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Children with a heavily drinking parent face a range of potential issues

Children with a heavily drinking parent have a greater risk of a number of negative experiences, according  to a new paper published in the Journal of Studies on Alcohol and Drugs.

The researchers explain that a close family member’s drinking habit may have a more negative impact than that of friends or more distantly related family members.

“Within the last 10 years, there has been an expansion of research on consequences that extend beyond the drinker,” wrote the study authors.

“Although some studies show that harm because of strangers’ drinking may be more prevalent, harms caused by close relations, such as household family members and friends, may be more severe and distressing.”

Most previous studies relied on surveys in which adults reported on the harm caused to children in their own home. Obviously, this type of research has inherent flaws, as many will underreport such harm. The new study relied on records such as those from hospitals, making it a “registers-based study.”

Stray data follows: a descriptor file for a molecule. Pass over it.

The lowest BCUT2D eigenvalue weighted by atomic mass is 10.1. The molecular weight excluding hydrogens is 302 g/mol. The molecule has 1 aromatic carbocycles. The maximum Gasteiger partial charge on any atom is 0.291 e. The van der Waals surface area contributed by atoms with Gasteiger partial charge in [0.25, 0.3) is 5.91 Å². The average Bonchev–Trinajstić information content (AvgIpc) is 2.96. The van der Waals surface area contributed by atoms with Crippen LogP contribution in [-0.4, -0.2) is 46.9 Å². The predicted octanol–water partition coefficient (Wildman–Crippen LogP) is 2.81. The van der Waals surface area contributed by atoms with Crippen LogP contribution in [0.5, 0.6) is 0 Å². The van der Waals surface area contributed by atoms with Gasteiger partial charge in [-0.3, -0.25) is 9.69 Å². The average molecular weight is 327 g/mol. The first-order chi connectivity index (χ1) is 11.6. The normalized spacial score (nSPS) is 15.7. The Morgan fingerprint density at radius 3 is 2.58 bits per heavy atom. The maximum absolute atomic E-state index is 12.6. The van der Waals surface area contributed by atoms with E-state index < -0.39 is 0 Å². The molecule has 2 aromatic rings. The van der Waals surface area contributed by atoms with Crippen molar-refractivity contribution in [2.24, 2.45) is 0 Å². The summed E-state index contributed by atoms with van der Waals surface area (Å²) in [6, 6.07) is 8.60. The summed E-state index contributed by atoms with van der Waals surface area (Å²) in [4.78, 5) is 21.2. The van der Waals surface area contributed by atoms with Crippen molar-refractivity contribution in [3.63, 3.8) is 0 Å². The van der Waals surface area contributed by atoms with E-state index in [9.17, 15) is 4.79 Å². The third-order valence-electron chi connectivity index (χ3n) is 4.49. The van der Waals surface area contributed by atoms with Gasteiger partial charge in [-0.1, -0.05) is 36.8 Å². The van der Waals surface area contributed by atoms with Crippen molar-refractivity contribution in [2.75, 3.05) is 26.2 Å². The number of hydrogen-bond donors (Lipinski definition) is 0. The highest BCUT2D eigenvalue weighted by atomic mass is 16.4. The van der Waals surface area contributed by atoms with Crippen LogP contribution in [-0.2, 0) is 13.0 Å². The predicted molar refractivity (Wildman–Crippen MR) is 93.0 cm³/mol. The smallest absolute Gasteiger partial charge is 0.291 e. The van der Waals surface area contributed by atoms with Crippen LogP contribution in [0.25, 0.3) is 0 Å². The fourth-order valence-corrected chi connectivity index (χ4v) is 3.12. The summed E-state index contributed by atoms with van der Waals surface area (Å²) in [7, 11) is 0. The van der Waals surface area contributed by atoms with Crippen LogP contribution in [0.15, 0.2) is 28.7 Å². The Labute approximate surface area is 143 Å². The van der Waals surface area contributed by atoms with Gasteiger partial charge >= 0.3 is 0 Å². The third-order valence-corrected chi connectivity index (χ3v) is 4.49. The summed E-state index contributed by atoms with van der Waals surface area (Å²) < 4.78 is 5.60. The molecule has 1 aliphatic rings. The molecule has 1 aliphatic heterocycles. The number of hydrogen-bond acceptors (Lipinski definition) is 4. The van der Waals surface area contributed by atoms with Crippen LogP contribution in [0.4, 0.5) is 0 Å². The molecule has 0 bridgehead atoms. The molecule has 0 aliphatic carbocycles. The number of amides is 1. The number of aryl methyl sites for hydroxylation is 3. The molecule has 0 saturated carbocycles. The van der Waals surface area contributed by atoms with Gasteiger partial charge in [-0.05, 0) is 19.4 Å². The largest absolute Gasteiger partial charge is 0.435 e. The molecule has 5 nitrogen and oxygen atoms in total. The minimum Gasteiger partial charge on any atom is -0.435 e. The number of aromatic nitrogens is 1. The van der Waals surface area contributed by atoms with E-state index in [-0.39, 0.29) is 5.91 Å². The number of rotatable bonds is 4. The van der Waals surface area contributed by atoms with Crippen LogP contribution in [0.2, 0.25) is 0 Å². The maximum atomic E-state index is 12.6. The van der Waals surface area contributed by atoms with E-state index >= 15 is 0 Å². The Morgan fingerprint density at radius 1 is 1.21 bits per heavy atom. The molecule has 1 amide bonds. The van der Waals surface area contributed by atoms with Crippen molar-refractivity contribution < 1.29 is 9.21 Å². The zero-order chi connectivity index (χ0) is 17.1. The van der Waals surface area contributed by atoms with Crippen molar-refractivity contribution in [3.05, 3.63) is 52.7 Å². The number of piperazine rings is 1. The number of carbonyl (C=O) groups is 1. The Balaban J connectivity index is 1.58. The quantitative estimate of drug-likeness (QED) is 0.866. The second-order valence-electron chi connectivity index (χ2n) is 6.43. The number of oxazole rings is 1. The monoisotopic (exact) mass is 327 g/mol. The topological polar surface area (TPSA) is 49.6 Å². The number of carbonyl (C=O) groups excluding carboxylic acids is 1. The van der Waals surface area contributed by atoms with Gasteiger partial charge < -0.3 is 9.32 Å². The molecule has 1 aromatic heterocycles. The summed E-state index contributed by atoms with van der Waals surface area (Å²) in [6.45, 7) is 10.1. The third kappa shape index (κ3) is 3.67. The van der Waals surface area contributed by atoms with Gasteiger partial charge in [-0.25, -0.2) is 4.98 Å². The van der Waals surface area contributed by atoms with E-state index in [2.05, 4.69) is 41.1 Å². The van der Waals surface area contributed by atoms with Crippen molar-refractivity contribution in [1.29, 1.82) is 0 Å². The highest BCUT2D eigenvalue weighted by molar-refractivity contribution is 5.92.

“Registers are able to easily link immediate family members and follow individuals over extended periods of time to study long-term outcomes,” said study co-author Julie Brummer of Aarhus University in Denmark.

“Particularly in the Nordic region, there are register data across many domains, including physical and mental health – areas where we suspect we may see harms to family members.”

The potential negative impacts from a heavily drinking parent include mental health issues, infant or childhood mortality, and a greater likelihood of being arrested. 

Dr. Anne-Marie Laslett of the Centre for Alcohol Policy Research in Australia agreed with the results of the new study, as well as the techniques involved in reaching those results.

“The article by Brummer and associates points toward a wider scope in which register data sets can contribute to documenting, investigating, and prevention planning for harms from others’ drinking,” said Dr. Laslett. “Mining them will improve our understanding of how alcohol’s harms to others can be reduced.”

By Zach Fitzner, Staff Writer

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